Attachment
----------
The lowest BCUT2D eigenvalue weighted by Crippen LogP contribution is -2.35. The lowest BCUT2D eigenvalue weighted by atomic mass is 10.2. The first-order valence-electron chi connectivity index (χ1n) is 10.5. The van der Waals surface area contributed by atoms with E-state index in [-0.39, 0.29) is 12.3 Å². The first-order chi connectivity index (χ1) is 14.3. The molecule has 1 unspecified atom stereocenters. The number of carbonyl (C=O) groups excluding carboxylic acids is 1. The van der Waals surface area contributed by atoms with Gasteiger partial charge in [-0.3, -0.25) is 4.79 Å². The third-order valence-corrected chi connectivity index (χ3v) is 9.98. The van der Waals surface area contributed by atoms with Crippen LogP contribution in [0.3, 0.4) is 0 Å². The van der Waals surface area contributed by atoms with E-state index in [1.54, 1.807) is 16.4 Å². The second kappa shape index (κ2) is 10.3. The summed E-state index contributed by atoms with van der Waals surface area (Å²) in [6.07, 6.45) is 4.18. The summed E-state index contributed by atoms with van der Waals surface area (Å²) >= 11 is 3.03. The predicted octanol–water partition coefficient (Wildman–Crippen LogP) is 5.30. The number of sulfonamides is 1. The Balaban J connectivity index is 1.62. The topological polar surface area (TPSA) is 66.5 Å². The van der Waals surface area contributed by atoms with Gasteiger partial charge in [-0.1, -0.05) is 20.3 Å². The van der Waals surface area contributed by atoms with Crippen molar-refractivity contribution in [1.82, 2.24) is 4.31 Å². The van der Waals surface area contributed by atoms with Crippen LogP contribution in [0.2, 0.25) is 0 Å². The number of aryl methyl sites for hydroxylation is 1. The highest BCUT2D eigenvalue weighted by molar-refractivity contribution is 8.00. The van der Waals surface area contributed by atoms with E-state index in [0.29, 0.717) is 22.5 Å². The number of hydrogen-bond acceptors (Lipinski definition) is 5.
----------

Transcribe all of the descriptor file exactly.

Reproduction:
The lowest BCUT2D eigenvalue weighted by Crippen LogP contribution is -2.35. The lowest BCUT2D eigenvalue weighted by atomic mass is 10.2. The first-order valence-electron chi connectivity index (χ1n) is 10.5. The van der Waals surface area contributed by atoms with E-state index in [-0.39, 0.29) is 12.3 Å². The first-order chi connectivity index (χ1) is 14.3. The molecule has 1 unspecified atom stereocenters. The number of carbonyl (C=O) groups excluding carboxylic acids is 1. The van der Waals surface area contributed by atoms with Gasteiger partial charge in [-0.3, -0.25) is 4.79 Å². The third-order valence-corrected chi connectivity index (χ3v) is 9.98. The van der Waals surface area contributed by atoms with Crippen LogP contribution in [0.3, 0.4) is 0 Å². The van der Waals surface area contributed by atoms with E-state index in [1.54, 1.807) is 16.4 Å². The second kappa shape index (κ2) is 10.3. The summed E-state index contributed by atoms with van der Waals surface area (Å²) in [6.07, 6.45) is 4.18. The summed E-state index contributed by atoms with van der Waals surface area (Å²) >= 11 is 3.03. The predicted octanol–water partition coefficient (Wildman–Crippen LogP) is 5.30. The number of sulfonamides is 1. The Balaban J connectivity index is 1.62. The topological polar surface area (TPSA) is 66.5 Å². The van der Waals surface area contributed by atoms with Gasteiger partial charge in [-0.1, -0.05) is 20.3 Å². The van der Waals surface area contributed by atoms with Crippen molar-refractivity contribution in [1.82, 2.24) is 4.31 Å². The van der Waals surface area contributed by atoms with Crippen LogP contribution in [0.2, 0.25) is 0 Å². The number of aryl methyl sites for hydroxylation is 1. The highest BCUT2D eigenvalue weighted by molar-refractivity contribution is 8.00. The van der Waals surface area contributed by atoms with E-state index in [0.29, 0.717) is 22.5 Å². The number of hydrogen-bond acceptors (Lipinski definition) is 5.